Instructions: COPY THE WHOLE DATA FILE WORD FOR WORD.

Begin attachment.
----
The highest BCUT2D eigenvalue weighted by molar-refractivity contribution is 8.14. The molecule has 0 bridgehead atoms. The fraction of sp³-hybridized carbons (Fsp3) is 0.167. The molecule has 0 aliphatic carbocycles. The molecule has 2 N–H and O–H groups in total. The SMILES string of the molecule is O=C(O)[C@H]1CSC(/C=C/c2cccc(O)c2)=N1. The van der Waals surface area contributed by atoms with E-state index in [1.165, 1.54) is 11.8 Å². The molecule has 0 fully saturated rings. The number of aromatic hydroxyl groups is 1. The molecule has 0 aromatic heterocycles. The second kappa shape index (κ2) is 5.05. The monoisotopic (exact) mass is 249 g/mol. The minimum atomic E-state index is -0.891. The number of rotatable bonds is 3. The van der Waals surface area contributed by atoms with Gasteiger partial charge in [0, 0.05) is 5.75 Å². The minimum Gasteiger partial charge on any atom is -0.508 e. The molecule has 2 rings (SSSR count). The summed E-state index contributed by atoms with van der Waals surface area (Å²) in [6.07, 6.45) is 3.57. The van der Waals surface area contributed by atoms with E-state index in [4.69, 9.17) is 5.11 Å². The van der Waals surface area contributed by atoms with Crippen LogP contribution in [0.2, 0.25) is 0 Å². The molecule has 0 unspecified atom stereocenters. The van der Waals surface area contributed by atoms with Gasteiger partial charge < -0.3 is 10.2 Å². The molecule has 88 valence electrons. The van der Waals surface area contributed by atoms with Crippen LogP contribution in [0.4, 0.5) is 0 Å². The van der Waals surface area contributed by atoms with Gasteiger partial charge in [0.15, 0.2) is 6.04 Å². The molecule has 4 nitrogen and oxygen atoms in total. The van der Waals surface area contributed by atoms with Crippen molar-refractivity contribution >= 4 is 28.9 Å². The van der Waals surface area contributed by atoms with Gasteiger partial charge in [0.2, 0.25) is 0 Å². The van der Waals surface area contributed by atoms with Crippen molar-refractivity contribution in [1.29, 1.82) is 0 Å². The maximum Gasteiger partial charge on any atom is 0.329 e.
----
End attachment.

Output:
The highest BCUT2D eigenvalue weighted by molar-refractivity contribution is 8.14. The molecule has 0 bridgehead atoms. The fraction of sp³-hybridized carbons (Fsp3) is 0.167. The molecule has 0 aliphatic carbocycles. The molecule has 2 N–H and O–H groups in total. The SMILES string of the molecule is O=C(O)[C@H]1CSC(/C=C/c2cccc(O)c2)=N1. The van der Waals surface area contributed by atoms with E-state index in [1.165, 1.54) is 11.8 Å². The molecule has 0 fully saturated rings. The number of aromatic hydroxyl groups is 1. The molecule has 0 aromatic heterocycles. The second kappa shape index (κ2) is 5.05. The monoisotopic (exact) mass is 249 g/mol. The minimum atomic E-state index is -0.891. The number of rotatable bonds is 3. The van der Waals surface area contributed by atoms with Gasteiger partial charge in [0, 0.05) is 5.75 Å². The minimum Gasteiger partial charge on any atom is -0.508 e. The molecule has 2 rings (SSSR count). The summed E-state index contributed by atoms with van der Waals surface area (Å²) in [6.07, 6.45) is 3.57. The van der Waals surface area contributed by atoms with E-state index in [4.69, 9.17) is 5.11 Å². The van der Waals surface area contributed by atoms with Crippen LogP contribution in [0.2, 0.25) is 0 Å². The molecule has 0 unspecified atom stereocenters. The van der Waals surface area contributed by atoms with Gasteiger partial charge < -0.3 is 10.2 Å². The molecule has 88 valence electrons. The van der Waals surface area contributed by atoms with Crippen LogP contribution in [0.4, 0.5) is 0 Å². The van der Waals surface area contributed by atoms with Gasteiger partial charge in [0.15, 0.2) is 6.04 Å². The molecule has 4 nitrogen and oxygen atoms in total. The van der Waals surface area contributed by atoms with Crippen molar-refractivity contribution >= 4 is 28.9 Å². The van der Waals surface area contributed by atoms with Gasteiger partial charge in [0.2, 0.25) is 0 Å². The van der Waals surface area contributed by atoms with Crippen molar-refractivity contribution in [1.29, 1.82) is 0 Å². The maximum Gasteiger partial charge on any atom is 0.329 e.